China Gorman -
June 24, 2014
Let’s Talk About Paternity Leave!
Perhaps it was the Father’s day celebrations that happened a few weeks back that sparked this week’s blog topic… a subject that stills seems rarely addressed: paternity leave, and workplace policies for new fathers. On the flip side, there are oodles of studies and piles of data on maternity leave and programs/policies for new mothers. While traditional social roles are still very influential and probably the biggest underlying factor for such discrepancies, at a time when working mothers are just as common as working fathers and gender equity is not something to strive for but a necessity in a great workplace, we owe it to ourselves to discuss paternity leave in the same light, and with the same vigor, as maternity leave. A 2014 study by the Boston College Center for Work and Family “THE NEW DAD: Take Your Leave” provides great perspectives on paternity policies at leading organizations, as well as an insightful global look at policies for fathers, incorporating interviews and surveys taken by ~3,000 dads.
When it comes to paid leave for time off directly following the birth of a child (for both women and men), the U.S is an outlier compared to nearly every other developed country in the world, offering no national policy on paid leave. In terms of paternity leave specifically, today there are 70 countries that offer paid leave in either the form of shared parental leave or paternity leave. It was perhaps most interesting to see father’s attitudes towards childcare and paternity leave. The vast majority of fathers surveyed rated their children as their top priority in life, more than 3 out of 4 fathers wished to spend more time with their children than they do presently, and more than 2 out of 3 fathers said caregiving should be a 50/50 proposition and wished to divide this evenly between spouses. When respondents were asked, in considering a new job, how important paid paternity/parental leave was in the U.S 89% indicated it was important, and more than half 60% indicated it was very important. The intensity of responses varied by generation, 93% of fathers from the millennial generation said paternity leave is extremely, very or somewhat important, Gen X fathers felt similar (slightly subdued at 88%) and Boomers felt least strongly (77%) – perhaps for obvious reasons.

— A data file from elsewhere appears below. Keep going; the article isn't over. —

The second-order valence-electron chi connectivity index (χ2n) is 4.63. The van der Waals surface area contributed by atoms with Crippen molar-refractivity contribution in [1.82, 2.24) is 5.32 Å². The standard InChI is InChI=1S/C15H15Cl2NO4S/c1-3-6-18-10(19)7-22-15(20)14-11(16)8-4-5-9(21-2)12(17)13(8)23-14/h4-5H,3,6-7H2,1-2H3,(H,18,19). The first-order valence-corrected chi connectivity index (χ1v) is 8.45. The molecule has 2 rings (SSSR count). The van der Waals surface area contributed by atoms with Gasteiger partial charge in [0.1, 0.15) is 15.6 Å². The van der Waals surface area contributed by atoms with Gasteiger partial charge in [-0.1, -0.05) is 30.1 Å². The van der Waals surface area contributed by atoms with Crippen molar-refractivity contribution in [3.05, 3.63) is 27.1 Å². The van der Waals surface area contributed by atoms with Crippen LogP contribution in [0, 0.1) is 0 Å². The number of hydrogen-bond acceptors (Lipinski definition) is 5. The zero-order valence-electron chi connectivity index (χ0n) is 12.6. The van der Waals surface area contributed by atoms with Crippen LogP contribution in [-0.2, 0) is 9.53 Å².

The average amount of time off taken by fathers following the birth of a child is two weeks. Boston College’s study found, however, that there is a strong correlation between the supportiveness of the workplace culture and the number of weeks that fathers took off. The more encouraged new fathers were to spend time with their children, the more weeks they took off (on average). Whether leave was paid or unpaid was another big influencer on whether leave was taken. 86% of respondents said they would not make use of paternity leave or parental leave unless at least 70% of their salaries were paid, and 45% said compensation needed to be at 100%. When asked what the right amount of paternity leave/paternal leave should be in the U.S, 74% of fathers said 3-4 weeks.
The data clearly reflect the changing role of fathers and the expectation for men to be more involved with their children. Beyond this though, it may indicate that men have a strong desire to be more active parents, something organizations should encourage, for a number of reasons. More and more studies are acknowledging the importance of father/infant interaction. A recent paper in the Journal of Child Psychology and Psychiatry shows a correlation between behavioral disorders (the most common psychological problem affecting children) to disengaged interactions of fathers with their infants. A 2010 study cited in the Boston College report found that developing bonds with children at an early age improves the likelihood of a stronger relationship later in life. Additionally, global research has demonstrated benefits to families when fathers take paternity leave, including increased wellbeing for the new mothers. A recent study in the Journal of Business and Psychology Organizations found that men switch between four images of themselves as fathers: provider, role model, partner and nurturer and that depending on their work environment, one of these roles is always dominant. Men that work in an environment where they can talk about their children, for example, are more likely to be nurturers, whereas men who feel unable to discuss anything but breadwinning are likely to conform mostly to that role.
Organizations offering paternity leave are sending clear messages about work life integration and its values. While U.S. employers are not required by law to provide paid maternity or paternity leave, the positive impacts of these on building a culture of high trust are inescapable. As are the positive impacts on fathers, mothers and children. It gets increasingly difficult to argue against creating these kinds of policies.
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